The IBD 50 is the Investor’s Business Daily’s “flagship screen of leading growth stocks that gives you 50 companies showing strong relative price strength and top-notch fundamentals”, according to the publication’s website. The index uses the CAN-SLIM methodology, which looks for companies with earnings growth, some sort of product/service catalyst, industry leadership and conviction. CAN-SLIM tends to produce a portfolio filled with higher growth, higher risk names.
It also boasts quite a track record of beating the S&P 500 over time. Consider first this chart from the Investor’s Business Daily site that details the index’s performance from 2003 through the end of 2015.
The difference in average annual returns between the IBD 50 and the S&P 500 is stunning. During the 12+ year period between 2003 and 2015, the IBD 50 outperformed the broader market by almost 9% per year (caveat: the small print says that prior to 2011, calculations used the “top 50 stocks of the IBD 100” so there may be some posturing there).
So, investor interest was high when it was announced that Investor’s Business Daily decided to work with Innovator Capital Management to bring the Innovator IBD 50 ETF (FFTY) to market. It’s the first time that the IBD 50 would be an investable product.
But early investors into the fund didn’t get the kind of performance they were hoping for. From the fund’s launch in April 2015 through the end of 2016, the IBD 50 ETF actually lost 3.4% compared to an 11.1% gain for the S&P 500. During that time, the S&P 500 Value ETF (SPYV) outperformed the S&P 500 Growth ETF (SPYG) by roughly 450 basis points. The fund’s fast growth style was out of favor, but its severe underperformance was especially disappointing by almost any standard.
2017, however, has been a different story. Fueled by a post-election rally, growth is back in style and the IBD 50 ETF has capitalized. Year-to-date, the fund is up nearly 40%, more than double the return of the S&P 500.
So, what can we attribute the fund’s comeback story to? Credit individual stock selection and appropriate sector weightings. Momentum has easily been the top performing smart beta factor this year (the iShares Edge MSCI USA Momentum Factor ETF (MTUM) is up more than 32%), and the CAN-SLIM methodology makes the IBD 50 ETF a strong momentum play. The first half of the year was powered by strong gains in Nvidia (NVDA), Cognex (CGNX) and Dave & Buster’s (PLAY). The second half benefited from a major overweight in tech stocks (the fund currently has nearly ⅔ of assets dedicated to the space) and enjoyed big gains from companies such as Lam Research (LRCX), Arista Networks (ANET) and Stamps.com (STMP).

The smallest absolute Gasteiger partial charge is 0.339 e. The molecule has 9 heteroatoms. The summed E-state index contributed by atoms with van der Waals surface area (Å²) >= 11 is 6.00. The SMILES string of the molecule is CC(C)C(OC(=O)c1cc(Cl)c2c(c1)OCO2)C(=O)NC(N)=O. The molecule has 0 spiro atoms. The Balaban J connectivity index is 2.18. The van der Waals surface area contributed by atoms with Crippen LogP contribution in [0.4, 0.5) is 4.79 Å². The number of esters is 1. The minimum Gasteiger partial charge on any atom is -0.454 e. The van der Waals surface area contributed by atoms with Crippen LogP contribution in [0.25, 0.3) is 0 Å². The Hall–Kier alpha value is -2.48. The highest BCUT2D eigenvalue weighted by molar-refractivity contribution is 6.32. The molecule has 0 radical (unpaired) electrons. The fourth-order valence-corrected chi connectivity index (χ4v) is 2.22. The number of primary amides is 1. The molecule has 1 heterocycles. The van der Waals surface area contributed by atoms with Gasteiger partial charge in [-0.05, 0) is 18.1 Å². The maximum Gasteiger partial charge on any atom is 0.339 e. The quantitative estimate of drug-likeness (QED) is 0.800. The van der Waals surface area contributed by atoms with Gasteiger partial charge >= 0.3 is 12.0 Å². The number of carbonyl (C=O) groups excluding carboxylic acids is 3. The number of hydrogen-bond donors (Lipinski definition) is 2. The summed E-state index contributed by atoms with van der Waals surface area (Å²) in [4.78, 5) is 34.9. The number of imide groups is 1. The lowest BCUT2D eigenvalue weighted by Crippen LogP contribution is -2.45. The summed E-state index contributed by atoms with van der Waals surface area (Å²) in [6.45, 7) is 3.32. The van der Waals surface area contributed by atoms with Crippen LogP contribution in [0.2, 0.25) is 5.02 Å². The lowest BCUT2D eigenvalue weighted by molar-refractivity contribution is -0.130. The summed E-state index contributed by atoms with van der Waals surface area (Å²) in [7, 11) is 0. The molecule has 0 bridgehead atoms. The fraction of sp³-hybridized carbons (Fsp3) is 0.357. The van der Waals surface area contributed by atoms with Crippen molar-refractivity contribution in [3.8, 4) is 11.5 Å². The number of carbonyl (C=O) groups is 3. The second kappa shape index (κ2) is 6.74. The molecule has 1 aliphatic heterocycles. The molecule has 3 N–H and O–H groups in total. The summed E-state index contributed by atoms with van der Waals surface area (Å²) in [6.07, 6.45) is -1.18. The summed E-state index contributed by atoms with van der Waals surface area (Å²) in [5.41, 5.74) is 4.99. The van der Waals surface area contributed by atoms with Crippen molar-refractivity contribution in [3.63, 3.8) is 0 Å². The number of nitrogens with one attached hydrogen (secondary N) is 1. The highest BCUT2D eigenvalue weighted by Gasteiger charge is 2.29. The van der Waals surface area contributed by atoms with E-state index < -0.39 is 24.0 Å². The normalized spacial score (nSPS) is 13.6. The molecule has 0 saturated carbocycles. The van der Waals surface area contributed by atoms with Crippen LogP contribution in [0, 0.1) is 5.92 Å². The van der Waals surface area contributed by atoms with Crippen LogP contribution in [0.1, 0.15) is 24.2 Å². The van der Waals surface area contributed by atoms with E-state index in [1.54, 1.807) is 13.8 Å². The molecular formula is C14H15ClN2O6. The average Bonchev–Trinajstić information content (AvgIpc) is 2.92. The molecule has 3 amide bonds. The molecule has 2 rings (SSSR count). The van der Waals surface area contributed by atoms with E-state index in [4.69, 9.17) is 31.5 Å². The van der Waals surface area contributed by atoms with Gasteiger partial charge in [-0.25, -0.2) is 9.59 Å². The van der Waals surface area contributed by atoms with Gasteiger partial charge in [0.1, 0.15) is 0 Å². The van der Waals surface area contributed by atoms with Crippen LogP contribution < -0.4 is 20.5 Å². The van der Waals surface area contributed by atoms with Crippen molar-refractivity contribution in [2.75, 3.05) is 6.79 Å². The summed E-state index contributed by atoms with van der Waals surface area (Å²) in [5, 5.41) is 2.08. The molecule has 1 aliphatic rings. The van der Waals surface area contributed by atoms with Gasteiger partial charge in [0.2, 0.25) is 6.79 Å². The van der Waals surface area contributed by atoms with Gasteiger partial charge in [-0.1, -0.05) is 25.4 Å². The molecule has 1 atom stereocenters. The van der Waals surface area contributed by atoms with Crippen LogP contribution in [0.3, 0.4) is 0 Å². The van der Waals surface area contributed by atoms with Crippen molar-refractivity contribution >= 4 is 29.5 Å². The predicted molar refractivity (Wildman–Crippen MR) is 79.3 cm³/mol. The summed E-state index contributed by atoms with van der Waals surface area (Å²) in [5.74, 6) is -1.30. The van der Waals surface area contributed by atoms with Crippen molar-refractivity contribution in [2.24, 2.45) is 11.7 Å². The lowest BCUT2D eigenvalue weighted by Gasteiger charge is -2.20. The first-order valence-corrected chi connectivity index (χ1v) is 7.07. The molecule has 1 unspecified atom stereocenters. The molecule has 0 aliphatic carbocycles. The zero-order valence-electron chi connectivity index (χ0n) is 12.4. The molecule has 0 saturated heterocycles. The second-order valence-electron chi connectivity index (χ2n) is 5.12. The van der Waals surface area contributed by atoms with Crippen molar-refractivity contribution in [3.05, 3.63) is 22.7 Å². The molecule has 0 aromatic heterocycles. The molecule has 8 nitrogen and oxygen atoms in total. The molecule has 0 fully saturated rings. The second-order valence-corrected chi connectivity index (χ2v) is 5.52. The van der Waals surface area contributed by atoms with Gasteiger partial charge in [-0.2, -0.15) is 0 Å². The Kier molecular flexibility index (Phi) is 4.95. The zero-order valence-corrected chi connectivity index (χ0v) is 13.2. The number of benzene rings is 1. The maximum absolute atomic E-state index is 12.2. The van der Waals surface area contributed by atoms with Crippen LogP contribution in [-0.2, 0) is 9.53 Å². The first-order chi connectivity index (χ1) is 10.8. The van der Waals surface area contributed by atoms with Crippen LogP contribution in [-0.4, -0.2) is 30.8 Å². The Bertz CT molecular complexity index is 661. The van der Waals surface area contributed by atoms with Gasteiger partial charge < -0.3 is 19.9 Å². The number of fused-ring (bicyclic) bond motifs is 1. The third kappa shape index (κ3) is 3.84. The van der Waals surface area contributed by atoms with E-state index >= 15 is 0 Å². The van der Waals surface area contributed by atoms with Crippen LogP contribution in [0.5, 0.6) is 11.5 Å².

The fund has also benefited from avoiding underperforming sectors. Three of the year’s biggest underperforming sectors - real estate, energy and consumer staples - have been virtually non-existent in the portfolio. The 20% allocation to China, specifically in names such as Alibaba (BABA) and China Lodging (HTHT) which have both doubled in 2017, has also fueled this year’s gains.
Has the IBD 50 ETF regained its former glory? As long as the momentum factor is a market leader, I think the answer is yes. The fund’s methodology seems to work well when the market’s winds are at its back. Momentum was the poorest performer of the smart beta factors in 2016, which is probably a significant reason the fund underperformed. There are both believers and detractors in the CAN-SLIM methodology, but it’s shown it can work in the right situations. Its expense ratio of 0.80% is actually pretty reasonable for an actively managed fund, especially one that rebalances its holdings as frequently as this one does. As long as momentum remains in favor, this fund should continue to do well, but watch out for when the market’s winds change.
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